By Marcus Uhe
The incidence of people presenting as homeless or at imminent risk of homelessness in the City of Casey is of “continuing concern”, according to council Chair of Administrators Noelene Duff.
According to the council, one in seven households with a mortgage in the City of Casey is experiencing mortgage stress, while almost one in three rental households are in rental stress.
The City of Casey was identified in November 2020 as one of 21 priority local government areas for Victoria’s Big Housing Build, where $5.3 billion was allocated for 2900 new affordable homes for first home buyers and renters and more than 9300 new social housing dwellings across the state.
The council’s Affordable Housing Strategy, adopted in December 2020, states that there was a shortfall of 5655 affordable housing dwellings with an unmet need in Casey.
Forecasting identifies the need for 4600 additional affordable housing dwellings, on top of the current demand, to meet future need in 2041, which equates to the need for around 10,000 house dwellings over the next 20 years.
The current population of 390,793 is expected to swell to 550,000 by 2041 according to the Draft 10-year asset plan released Thursday 14 April 2022.
The City of Casey works with support organisations including WAYSS, Community Information and Support Cranbourne and Ermha, underlying Ms Duff’s belief that those in crisis must also be accompanied by a “prevention approach that addresses the broader social factors that lead to homelessness.”
The issue will remain high on the agenda for the council as Victorians head to the polls later in the year.
“Council will continue its advocacy seeking representation of diverse housing types to meet specific regional needs including crisis accommodation as well as funding for further support for those at risk of homelessness in Casey in the lead up to the state election,” Ms Duff said.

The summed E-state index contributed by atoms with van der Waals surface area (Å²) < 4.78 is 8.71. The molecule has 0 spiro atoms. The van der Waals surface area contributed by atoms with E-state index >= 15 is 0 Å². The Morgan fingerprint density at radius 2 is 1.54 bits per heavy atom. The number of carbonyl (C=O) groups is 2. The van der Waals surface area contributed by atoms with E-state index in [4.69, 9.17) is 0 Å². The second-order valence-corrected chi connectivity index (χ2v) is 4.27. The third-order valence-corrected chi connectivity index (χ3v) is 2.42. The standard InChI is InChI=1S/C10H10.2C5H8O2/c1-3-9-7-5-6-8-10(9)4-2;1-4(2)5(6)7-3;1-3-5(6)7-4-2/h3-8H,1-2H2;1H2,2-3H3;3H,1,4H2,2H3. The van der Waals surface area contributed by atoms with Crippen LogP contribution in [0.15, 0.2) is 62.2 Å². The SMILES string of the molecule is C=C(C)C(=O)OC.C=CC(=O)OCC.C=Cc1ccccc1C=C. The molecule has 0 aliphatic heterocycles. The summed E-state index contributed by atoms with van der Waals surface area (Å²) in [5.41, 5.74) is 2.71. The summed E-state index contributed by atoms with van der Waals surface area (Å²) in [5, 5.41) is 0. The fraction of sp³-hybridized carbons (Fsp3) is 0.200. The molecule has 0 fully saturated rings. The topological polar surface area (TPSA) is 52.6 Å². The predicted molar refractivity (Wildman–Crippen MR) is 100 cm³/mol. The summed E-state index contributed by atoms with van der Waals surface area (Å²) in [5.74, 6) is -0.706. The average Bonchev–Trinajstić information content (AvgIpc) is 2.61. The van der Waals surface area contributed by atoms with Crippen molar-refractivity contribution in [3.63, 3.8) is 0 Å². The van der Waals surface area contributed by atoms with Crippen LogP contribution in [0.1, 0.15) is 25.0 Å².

It follows council’s submission to the Victorian Government’s 2021 Inquiry into Homeless, in which the City of Casey advocated that all Victorians “right to access appropriate housing, and it is the responsibility of all levels of governments to work together to eliminate homelessness in our state”.
“The submission focuses on the current and future states of homelessness in the City of Casey and the housing market factors that contribute to the growing rates of homelessness in the municipality,” Ms Duff said.
“As part of the council’s advocacy work in this space, the council has partnered with 12 other local governments in the eastern Melbourne region to form the Regional Local Government Homelessness and Social Housing Charter Group to end homelessness and advocate for more social and affordable housing.”
Other local government areas in the Regional Local Government Homelessness and Social Housing Charter Group include Cardinia Shire, City of Greater Dandenong, Monash City Council and the City of Frankston.
In their joint submission to the Inquiry into homelessness in Australia in 2020, the Charter Group identified that Casey, Cardinia and Dandenong had more people living in “severely overcrowded dwellings”, compared to other municipalities with higher rates of people sleeping rough or living in boarding shelters.
Their submission made a number of recommendations to the Federal Government, including prioritising mental health options for those at risk of homelessness, recognize the direct link between family violence and homelessness and the specific needs of the cohort in the design and delivery of the support services and invest in more youth accommodation and transitional housing services.